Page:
This award is funded under the American Recovery and Reinvestment Act of 2009 (Public Law 111-5).

The investigators, with their students and postdocs, pursue an interdisciplinary project with three primary aims. The first aim is the development, optimization, and dissemination of novel computational methods based on arbitrary-order Hermite approximations that efficiently utilize petascale facilities to solve complex, multiple-scale, time-dependent systems of partial differential equations. Secondly, Hermite methods are applied to the direct simulation of turbulent jet noise at Reynolds numbers more than an order of magnitude beyond those currently available, paving the way for future simulations under flow conditions relevant to engineering design. The final goal is the development and application of post-processing techniques to use the simulation data to discover the basic physical mechanisms responsible for the jet noise, improve the inputs to engineering models, and inform strategies for noise reduction. The unique properties of Hermite methods make them ideal for high-resolution simulations on high-performance computing platforms. This is the first instance where they are fully exercised to attack a difficult problem. The methods themselves can be profitably used in any application requiring high accuracy, and a library of optimized building blocks along with templates for their application is created and made freely available to the scientific community. To understand jet noise is an immense scientific challenge. The radiated sound, which carries only a minuscule fraction of the flow energy, results from both small-scale turbulence and the complex dynamics of larger-scale coherent structures.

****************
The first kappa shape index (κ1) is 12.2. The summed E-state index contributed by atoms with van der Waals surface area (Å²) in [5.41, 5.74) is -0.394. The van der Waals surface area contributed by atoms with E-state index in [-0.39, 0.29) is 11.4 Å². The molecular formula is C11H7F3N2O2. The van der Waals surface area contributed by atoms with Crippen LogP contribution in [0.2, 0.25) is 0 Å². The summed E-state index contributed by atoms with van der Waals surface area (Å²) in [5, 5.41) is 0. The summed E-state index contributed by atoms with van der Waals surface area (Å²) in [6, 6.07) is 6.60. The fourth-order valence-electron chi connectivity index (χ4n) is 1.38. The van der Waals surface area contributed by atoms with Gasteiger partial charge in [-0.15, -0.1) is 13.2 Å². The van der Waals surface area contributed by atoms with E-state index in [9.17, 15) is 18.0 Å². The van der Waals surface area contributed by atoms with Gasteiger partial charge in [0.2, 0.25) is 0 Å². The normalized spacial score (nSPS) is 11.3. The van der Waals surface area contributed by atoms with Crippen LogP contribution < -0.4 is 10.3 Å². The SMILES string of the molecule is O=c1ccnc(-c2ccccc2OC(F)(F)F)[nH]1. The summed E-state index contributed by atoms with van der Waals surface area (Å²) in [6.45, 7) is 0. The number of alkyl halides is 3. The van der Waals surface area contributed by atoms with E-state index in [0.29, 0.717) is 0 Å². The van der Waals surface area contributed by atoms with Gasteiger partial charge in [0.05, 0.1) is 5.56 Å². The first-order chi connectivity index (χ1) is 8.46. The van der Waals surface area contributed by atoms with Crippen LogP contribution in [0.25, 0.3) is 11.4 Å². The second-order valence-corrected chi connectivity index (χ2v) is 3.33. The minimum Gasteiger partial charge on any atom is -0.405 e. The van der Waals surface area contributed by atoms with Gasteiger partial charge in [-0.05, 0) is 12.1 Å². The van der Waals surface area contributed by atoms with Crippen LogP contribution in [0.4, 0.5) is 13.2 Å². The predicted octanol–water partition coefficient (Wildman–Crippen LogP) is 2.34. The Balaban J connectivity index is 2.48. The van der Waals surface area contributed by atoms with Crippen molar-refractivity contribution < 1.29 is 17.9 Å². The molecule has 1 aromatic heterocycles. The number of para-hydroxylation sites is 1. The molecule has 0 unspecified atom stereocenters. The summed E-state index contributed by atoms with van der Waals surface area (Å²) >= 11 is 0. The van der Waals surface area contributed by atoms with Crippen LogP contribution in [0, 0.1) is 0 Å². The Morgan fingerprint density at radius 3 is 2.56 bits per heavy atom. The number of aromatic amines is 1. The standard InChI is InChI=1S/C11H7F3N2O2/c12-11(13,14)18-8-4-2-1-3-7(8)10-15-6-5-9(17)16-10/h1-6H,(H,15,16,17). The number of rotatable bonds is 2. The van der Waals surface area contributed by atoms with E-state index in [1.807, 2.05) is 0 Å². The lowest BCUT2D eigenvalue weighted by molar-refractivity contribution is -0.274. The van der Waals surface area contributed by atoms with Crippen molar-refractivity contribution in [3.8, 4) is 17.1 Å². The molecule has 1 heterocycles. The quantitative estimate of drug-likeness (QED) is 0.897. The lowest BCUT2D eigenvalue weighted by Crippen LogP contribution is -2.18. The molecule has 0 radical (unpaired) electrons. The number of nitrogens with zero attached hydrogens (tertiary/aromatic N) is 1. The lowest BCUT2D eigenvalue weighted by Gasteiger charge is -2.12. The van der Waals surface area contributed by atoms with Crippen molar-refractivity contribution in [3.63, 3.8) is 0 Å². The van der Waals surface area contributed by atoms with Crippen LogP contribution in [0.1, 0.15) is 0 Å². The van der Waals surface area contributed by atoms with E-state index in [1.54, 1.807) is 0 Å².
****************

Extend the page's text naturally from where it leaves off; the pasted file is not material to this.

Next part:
The efficient utilization of the next generation of high-performance computing systems is hindered by the heterogeneous nature of the hardware. This project is focused on new methods that are both flexible enough for complex architectures, and powerful enough to deliver high-resolution approximations. Jet noise is an environmental problem subject to increasingly severe regulation throughout the world. To meet the ambitious noise reduction goals under discussion, a greatly enhanced understanding of the basic physics is needed. The simulations and follow-up analysis to be completed by the investigators bring us much closer to the goal of discovering the subtle physical mechanisms responsible for the acoustic radiation and to the rational design of methods to suppress it.

National Science Foundation (NSF)
Division of Advanced CyberInfrastructure (ACI)
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Daniel Katz
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California Institute of Technology
United States
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